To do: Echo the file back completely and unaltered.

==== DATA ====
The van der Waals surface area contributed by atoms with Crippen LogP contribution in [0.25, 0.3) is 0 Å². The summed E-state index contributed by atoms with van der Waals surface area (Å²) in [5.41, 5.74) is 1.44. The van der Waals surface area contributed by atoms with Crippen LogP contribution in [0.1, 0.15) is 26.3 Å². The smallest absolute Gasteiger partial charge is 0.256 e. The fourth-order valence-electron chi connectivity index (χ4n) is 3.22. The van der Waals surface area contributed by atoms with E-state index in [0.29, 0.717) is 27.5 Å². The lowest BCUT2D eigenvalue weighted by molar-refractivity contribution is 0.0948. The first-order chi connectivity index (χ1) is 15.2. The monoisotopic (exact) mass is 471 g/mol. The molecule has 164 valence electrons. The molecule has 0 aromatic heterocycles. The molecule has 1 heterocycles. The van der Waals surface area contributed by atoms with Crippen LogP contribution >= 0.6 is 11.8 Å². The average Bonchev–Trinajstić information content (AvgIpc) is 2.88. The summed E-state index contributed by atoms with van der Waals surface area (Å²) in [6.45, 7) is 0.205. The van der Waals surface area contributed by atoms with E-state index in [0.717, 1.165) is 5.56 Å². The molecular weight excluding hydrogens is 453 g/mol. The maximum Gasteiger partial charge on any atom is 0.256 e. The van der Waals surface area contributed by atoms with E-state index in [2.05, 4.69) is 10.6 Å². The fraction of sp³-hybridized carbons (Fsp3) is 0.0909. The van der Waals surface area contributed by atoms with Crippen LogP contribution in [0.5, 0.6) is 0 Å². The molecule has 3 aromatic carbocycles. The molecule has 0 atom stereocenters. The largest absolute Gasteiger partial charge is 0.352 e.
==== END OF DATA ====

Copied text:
The van der Waals surface area contributed by atoms with Crippen LogP contribution in [0.25, 0.3) is 0 Å². The summed E-state index contributed by atoms with van der Waals surface area (Å²) in [5.41, 5.74) is 1.44. The van der Waals surface area contributed by atoms with Crippen LogP contribution in [0.1, 0.15) is 26.3 Å². The smallest absolute Gasteiger partial charge is 0.256 e. The fourth-order valence-electron chi connectivity index (χ4n) is 3.22. The van der Waals surface area contributed by atoms with E-state index in [0.29, 0.717) is 27.5 Å². The lowest BCUT2D eigenvalue weighted by molar-refractivity contribution is 0.0948. The first-order chi connectivity index (χ1) is 15.2. The monoisotopic (exact) mass is 471 g/mol. The molecule has 164 valence electrons. The molecule has 0 aromatic heterocycles. The molecule has 1 heterocycles. The van der Waals surface area contributed by atoms with Crippen LogP contribution >= 0.6 is 11.8 Å². The average Bonchev–Trinajstić information content (AvgIpc) is 2.88. The summed E-state index contributed by atoms with van der Waals surface area (Å²) in [6.45, 7) is 0.205. The van der Waals surface area contributed by atoms with E-state index in [0.717, 1.165) is 5.56 Å². The molecular weight excluding hydrogens is 453 g/mol. The maximum Gasteiger partial charge on any atom is 0.256 e. The van der Waals surface area contributed by atoms with E-state index in [2.05, 4.69) is 10.6 Å². The fraction of sp³-hybridized carbons (Fsp3) is 0.0909. The van der Waals surface area contributed by atoms with Crippen LogP contribution in [0.5, 0.6) is 0 Å². The molecule has 3 aromatic carbocycles. The molecule has 0 atom stereocenters. The largest absolute Gasteiger partial charge is 0.352 e.